So, Fitch is uncertain about Sovcomflot’s prospects if the future forecast goes red instead of rosy, or doesn’t arrive soon enough. “Fitch expects tanker freight rates and vessel values to remain under pressure in 2011, with no recovery before 2012 This is mainly due to excess supply of new vessels coming to market in 2011 and 2012. The outstanding tanker order book is estimated at about 28% of the existing fleet, with almost half expected to be delivered in 2011. The vessel supply/demand balance is expected to improve in 2013, resulting in a recovery in rates and asset values.”

In June, when Fitch reported this, it acknowledged the risk that this is too optimistic. “The Stable Outlook reflects Fitch’s view that SCF can withstand a deterioration in the current business environment, should weak shipping market conditions persist for a longer period than expected. The ratings may be downgraded if the market value of SCF’s unencumbered assets (USD1.3bn as of March 2011), plus any available secured credit facilities to unsecured debt, falls below 2.5x. An aggressive vessel‐acquisition strategy that increases balance‐sheet debt would have negative rating implications.”

In short, this is an admission that Frank’s “aggressive vessel-acquisition strategy” may turn out badly if the outlook for the tanker market isn’t stable at all. That is why this week Fitch issued its sudden mea culpa, and promised to report again in a week’s time.

Frank himself has told Fairplay in the past that his predecessor, Dmitry Skarga – now vindicated by several UK High Court judgements on Frank’s attempted prosecution – had made mistakes of strategy by locking up too much of Sovcomflot’s fleet in long-term charters, when spot tanker rates were rising. Frank has also been scathingly critical of Skarga’s attempts to reduce Sovcomflot debt and cut the costs of acquiring new fleet.

These are now the management decisions Frank himself has made, which have returned to haunt the Sovcomflot board, led by Sergei Naryshkin, chief of staff to the outgoing President, Dmitry Medvedev.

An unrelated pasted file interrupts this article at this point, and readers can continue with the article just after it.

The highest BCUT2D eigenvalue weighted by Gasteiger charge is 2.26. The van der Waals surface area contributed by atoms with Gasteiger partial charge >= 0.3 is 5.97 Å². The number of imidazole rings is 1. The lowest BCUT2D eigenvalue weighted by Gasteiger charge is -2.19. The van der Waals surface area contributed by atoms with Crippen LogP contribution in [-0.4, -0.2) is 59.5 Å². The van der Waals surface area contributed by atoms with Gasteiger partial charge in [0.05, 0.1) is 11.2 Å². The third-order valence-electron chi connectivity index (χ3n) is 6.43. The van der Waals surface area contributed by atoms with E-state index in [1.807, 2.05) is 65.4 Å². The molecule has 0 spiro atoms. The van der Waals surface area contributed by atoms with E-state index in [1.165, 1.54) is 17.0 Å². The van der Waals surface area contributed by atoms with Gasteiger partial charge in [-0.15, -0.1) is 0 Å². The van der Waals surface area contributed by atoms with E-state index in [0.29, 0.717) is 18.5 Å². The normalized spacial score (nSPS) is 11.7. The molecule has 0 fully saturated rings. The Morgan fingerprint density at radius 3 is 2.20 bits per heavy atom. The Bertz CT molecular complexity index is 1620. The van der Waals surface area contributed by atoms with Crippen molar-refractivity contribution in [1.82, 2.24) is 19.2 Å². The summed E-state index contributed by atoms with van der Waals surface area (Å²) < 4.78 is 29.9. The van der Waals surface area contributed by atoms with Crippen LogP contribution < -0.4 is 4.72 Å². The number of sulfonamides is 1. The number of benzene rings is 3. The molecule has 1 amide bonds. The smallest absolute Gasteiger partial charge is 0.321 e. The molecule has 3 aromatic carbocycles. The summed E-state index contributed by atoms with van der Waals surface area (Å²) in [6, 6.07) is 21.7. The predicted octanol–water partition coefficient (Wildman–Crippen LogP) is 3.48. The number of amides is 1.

As one observer of Sovcomflot’s financial condition claims: “with debts and liabilities of about $3 billion, plus a newbuilding programme for $1.7 billion, of which just $200 million has been paid so far, Frank is facing the prospect that he is building two VLCC’s [Very large Crude Carriers] with strong chances to be laid up straight after delivery.”

The problem of Sovcomflot’s tanker costs was flagged much earlier, before tanker rates started to collapse.

“It is interesting to compare the fortunes of Sovcomflot during Skarga’s tenure with that during Frank’s”, another maritime industry source comments. “If Frank had continued with Skarga’s strategy of locking up ships on long-erm time charter, Sovcomflot would have been largely protected from the crash from the autumn of 2008 onwards. But Frank’s vendetta against Skarga drove him to implement strategies which were diametrically opposed to everything Skarga had done, thus abandoning the time-charter market at precisely the time that Frank ought to have been consolidating Sovcomflot’s position within it. By the time Frank woke up to the idea that long-term time charters were not such a bad thing after all, the rates achievable were substantially less.”

But Sovcomflot is unprepared to address the market now that Fitch has made the issue of potential misjudgement a pressing one. Sovcomflot’s only response to the week’s news has been to issue on September 29 a press release in which the good news about last year’s bond issue was repeated, with fresh laurels thrown in for good measure. “In June 2011 SCF Group received the prestigious award for “Deal of the Year 2010” in the category “Public debt placement in Europe”, for its successful public offer of Eurobonds. The award was presented in New York City at the 24th Annual Marine Money Week, hosted by the international financial magazine Marine Money.”